Statue of Zeus
In ancient times the Greeks held one of
their most important festivals, The Olympic Games, in honour of the King of
their gods, Zeus. Like our modern Olympics, athletes travelled from
distant lands, including Asia Minor, Syria, Egypt and Sicily, to compete in the
games. The Olympics were first started in 776 B.C. and held at a shrine to
Zeus located on the western coast of Greece in a region called
Peloponnesus. The games, held every four years, helped to unify the Greek
city-states. Sacred truce was declared during the games and wars were stopped.
Safe passage was given to all travelling to the site, called Olympia,
for the season of the games.
The site consisted of a stadium (for the
games) and a sacred grove, or Altis, where temples were located. The shrine to
Zeus was simple in the early years, but as time went by and the games
increased in importance, it became obvious that a new, larger temple, one
worthy of the King of the gods, was needed. Between 470 and 460 B.C.,
construction on a new temple was started.
The designer was Libon of Elis
and his masterpiece, The Temple of Zeus, was completed in 456 B.C.. This
temple followed a design used on many large Grecian temples. It was similar to
the Parthenon in Athens and the Temple of Artemis in Ephesus. The
temple was built on a raised, rectangular platform. Thirteen large columns
supported the roof along the sides and six supported it on each end. A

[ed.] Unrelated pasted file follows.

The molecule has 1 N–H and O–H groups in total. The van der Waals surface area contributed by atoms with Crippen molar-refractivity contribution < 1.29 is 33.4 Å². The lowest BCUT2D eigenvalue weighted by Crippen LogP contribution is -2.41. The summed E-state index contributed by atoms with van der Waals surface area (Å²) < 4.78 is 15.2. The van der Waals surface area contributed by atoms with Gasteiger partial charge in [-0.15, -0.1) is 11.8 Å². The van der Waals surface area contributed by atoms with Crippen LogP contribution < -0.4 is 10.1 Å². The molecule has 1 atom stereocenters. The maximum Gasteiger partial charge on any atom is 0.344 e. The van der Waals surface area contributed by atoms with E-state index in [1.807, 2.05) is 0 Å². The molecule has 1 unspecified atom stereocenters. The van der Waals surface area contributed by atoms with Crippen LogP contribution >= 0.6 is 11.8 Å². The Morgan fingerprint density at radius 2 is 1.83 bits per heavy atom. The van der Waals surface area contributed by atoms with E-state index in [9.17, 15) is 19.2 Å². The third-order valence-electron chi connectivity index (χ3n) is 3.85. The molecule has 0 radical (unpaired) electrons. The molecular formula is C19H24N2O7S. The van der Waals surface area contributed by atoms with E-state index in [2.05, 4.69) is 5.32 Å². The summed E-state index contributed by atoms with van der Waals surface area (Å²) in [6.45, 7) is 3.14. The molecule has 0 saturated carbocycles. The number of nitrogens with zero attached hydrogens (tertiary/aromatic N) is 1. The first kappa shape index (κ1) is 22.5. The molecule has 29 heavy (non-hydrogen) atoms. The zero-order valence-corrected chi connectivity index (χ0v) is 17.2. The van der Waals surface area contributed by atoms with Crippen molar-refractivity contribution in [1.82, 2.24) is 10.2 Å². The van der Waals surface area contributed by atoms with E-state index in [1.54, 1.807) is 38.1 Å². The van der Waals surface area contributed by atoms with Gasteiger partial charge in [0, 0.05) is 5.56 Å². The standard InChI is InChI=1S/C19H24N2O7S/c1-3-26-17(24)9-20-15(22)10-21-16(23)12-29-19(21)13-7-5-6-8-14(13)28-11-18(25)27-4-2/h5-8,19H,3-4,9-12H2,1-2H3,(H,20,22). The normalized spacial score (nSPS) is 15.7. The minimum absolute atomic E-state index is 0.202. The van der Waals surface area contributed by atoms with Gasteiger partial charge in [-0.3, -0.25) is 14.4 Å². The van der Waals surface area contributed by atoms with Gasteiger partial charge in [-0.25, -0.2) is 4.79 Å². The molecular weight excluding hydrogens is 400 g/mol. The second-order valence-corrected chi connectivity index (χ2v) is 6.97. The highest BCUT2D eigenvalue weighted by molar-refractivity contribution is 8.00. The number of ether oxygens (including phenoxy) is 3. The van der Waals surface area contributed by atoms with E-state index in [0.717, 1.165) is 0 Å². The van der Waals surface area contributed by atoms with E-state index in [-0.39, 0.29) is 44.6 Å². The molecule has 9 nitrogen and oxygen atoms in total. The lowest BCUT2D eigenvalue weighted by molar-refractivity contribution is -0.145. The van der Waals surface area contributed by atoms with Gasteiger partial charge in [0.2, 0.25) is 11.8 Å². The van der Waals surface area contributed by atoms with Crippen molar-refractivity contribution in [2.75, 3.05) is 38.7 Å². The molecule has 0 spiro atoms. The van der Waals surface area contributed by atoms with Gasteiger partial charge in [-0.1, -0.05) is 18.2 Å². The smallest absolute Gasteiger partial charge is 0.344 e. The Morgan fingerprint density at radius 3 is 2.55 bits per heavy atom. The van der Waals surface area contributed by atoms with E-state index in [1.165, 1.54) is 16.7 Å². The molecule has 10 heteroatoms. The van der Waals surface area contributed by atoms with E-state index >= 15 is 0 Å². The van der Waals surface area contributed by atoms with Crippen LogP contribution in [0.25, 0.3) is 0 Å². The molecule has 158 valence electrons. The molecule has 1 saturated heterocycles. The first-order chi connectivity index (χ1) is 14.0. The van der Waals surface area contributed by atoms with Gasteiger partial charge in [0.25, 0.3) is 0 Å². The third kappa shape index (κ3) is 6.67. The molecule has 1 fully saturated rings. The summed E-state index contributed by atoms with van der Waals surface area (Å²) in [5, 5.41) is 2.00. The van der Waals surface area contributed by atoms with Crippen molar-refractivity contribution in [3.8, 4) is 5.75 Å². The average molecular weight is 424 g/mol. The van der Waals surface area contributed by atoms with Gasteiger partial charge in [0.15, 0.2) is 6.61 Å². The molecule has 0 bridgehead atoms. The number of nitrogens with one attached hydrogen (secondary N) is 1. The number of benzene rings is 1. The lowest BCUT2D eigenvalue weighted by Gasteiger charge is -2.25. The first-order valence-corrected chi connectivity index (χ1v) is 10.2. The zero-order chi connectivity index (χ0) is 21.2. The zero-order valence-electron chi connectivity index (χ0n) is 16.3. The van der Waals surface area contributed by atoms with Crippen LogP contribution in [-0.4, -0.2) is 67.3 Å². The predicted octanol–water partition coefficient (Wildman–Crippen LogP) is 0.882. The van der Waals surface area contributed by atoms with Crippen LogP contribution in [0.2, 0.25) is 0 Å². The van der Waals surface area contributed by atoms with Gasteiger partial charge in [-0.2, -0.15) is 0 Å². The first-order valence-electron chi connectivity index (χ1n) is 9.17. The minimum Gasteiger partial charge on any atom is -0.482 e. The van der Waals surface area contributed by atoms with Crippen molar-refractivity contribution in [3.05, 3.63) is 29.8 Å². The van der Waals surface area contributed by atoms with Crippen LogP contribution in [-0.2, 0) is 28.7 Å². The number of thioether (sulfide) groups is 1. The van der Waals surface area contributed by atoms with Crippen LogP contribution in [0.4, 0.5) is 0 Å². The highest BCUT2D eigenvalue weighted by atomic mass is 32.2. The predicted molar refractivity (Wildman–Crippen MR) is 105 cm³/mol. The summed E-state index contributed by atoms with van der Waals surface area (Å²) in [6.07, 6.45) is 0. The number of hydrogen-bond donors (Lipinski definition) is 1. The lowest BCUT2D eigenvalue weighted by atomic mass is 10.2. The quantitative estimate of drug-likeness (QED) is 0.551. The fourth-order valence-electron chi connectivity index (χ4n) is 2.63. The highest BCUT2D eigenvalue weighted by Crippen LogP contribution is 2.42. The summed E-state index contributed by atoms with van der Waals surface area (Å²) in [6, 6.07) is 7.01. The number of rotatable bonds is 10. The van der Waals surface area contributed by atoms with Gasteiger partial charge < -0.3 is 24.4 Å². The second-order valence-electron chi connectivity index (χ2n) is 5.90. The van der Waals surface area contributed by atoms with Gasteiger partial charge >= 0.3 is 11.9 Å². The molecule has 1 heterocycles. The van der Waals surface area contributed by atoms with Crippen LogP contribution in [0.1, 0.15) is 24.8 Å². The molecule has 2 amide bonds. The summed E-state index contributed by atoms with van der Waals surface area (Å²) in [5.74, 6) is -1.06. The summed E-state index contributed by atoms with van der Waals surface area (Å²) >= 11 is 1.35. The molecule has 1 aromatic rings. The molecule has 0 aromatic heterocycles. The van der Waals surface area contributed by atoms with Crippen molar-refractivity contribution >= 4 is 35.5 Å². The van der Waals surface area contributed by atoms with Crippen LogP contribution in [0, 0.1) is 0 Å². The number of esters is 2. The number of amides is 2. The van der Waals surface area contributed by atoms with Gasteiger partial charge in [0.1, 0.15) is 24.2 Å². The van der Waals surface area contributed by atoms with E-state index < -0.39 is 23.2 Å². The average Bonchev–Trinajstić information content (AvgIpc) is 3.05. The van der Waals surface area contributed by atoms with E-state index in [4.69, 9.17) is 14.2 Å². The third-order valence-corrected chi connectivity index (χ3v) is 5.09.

gently-peaked roof topped the building. The triangles, or "pediments," created
by the sloped roof at the ends of the building were filled with sculpture.
Under the pediments, just above the columns, was more sculpture depicting the
twelve labours of Heracles, six on each end.
Though the temple was considered one of
the best examples of the Doric design because of its style and the quality of
the workmanship, it was decided the temple alone was too simple to be worthy of
the King of the gods. To remedy this, a statue was commissioned for the
interior- a magnificent statue of Zeus that would become one of the
Seven Wonders of the Ancient World.
The sculptor chosen for this great task
was a man named Phidias. He had already rendered a forty-foot high statue of
the goddess Athena for the Parthenon in Athens and had also done much of the
sculpture on the exterior of that temple. After his work in Athens was done,
Phidias travelled to Olympia to start on what was considered his
best work, the statue of Zeus. On arriving he set up a workshop to the
west of the temple.
The first archaeological work on the
Olympia site was done by a group of French scientists in 1829. They were
able to locate the outlines of the temple and found fragments of the sculpture
showing the labours of Heracles. These pieces were shipped to Paris
where they are still on display today at the Louvre. The next expedition came
from Germany in 1875 worked at Olympia for five summers. Over that
period they were able to map out most of the buildings there, discovered more
fragments of the temple's sculpture, and located the remains of the pool in the
floor that contained the oil for the statue.
In the 1950's an excavation uncovered
the workshop of Phidias which was discovered beneath an early Christian
Church. Archaeologists found sculptor's tools, a pit for casting bronze, clay
moulds, modelling plaster and even a portion of one of the elephant's tusks
which had supplied the ivory for the statue. Many of the clay moulds, which had
been used to shape the gold plates, bore serial numbers which must have been
used to show the place of the plates in the design.
Today the stadium at the site has been
restored. Little is left of the temple, though, except a few columns. Of the
statue, which was perhaps the most wonderful work at Olympia, all is now